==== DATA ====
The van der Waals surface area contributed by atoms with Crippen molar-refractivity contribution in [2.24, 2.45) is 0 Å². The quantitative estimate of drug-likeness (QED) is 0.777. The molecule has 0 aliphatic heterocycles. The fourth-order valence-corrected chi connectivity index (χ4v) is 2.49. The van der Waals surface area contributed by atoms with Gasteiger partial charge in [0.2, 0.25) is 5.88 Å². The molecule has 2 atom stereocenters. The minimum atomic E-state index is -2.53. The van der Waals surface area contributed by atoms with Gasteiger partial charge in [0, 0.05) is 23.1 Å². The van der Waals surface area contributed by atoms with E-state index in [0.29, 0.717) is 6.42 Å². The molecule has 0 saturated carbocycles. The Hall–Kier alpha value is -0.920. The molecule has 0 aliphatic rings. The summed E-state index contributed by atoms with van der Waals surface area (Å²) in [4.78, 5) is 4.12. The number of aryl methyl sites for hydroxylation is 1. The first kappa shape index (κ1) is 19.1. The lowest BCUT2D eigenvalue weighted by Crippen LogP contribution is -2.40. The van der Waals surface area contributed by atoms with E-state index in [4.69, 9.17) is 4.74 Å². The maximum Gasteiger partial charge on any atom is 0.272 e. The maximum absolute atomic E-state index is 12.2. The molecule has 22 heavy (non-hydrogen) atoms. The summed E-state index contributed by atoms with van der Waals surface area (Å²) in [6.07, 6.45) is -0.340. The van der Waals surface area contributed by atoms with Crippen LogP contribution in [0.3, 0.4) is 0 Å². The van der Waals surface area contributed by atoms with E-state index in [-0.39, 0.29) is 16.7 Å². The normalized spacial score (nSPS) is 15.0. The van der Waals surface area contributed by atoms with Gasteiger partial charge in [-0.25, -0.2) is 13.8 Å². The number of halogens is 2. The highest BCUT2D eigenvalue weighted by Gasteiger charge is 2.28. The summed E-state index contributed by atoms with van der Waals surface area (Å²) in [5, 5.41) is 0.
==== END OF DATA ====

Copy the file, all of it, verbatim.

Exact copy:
The van der Waals surface area contributed by atoms with Crippen molar-refractivity contribution in [2.24, 2.45) is 0 Å². The quantitative estimate of drug-likeness (QED) is 0.777. The molecule has 0 aliphatic heterocycles. The fourth-order valence-corrected chi connectivity index (χ4v) is 2.49. The van der Waals surface area contributed by atoms with Gasteiger partial charge in [0.2, 0.25) is 5.88 Å². The molecule has 2 atom stereocenters. The minimum atomic E-state index is -2.53. The van der Waals surface area contributed by atoms with Gasteiger partial charge in [0, 0.05) is 23.1 Å². The van der Waals surface area contributed by atoms with E-state index in [0.29, 0.717) is 6.42 Å². The molecule has 0 saturated carbocycles. The Hall–Kier alpha value is -0.920. The molecule has 0 aliphatic rings. The summed E-state index contributed by atoms with van der Waals surface area (Å²) in [4.78, 5) is 4.12. The number of aryl methyl sites for hydroxylation is 1. The first kappa shape index (κ1) is 19.1. The lowest BCUT2D eigenvalue weighted by Crippen LogP contribution is -2.40. The van der Waals surface area contributed by atoms with E-state index in [4.69, 9.17) is 4.74 Å². The maximum Gasteiger partial charge on any atom is 0.272 e. The maximum absolute atomic E-state index is 12.2. The molecule has 22 heavy (non-hydrogen) atoms. The summed E-state index contributed by atoms with van der Waals surface area (Å²) in [6.07, 6.45) is -0.340. The van der Waals surface area contributed by atoms with Crippen LogP contribution in [0.3, 0.4) is 0 Å². The van der Waals surface area contributed by atoms with E-state index in [-0.39, 0.29) is 16.7 Å². The normalized spacial score (nSPS) is 15.0. The van der Waals surface area contributed by atoms with Gasteiger partial charge in [-0.25, -0.2) is 13.8 Å². The number of halogens is 2. The highest BCUT2D eigenvalue weighted by Gasteiger charge is 2.28. The summed E-state index contributed by atoms with van der Waals surface area (Å²) in [5, 5.41) is 0.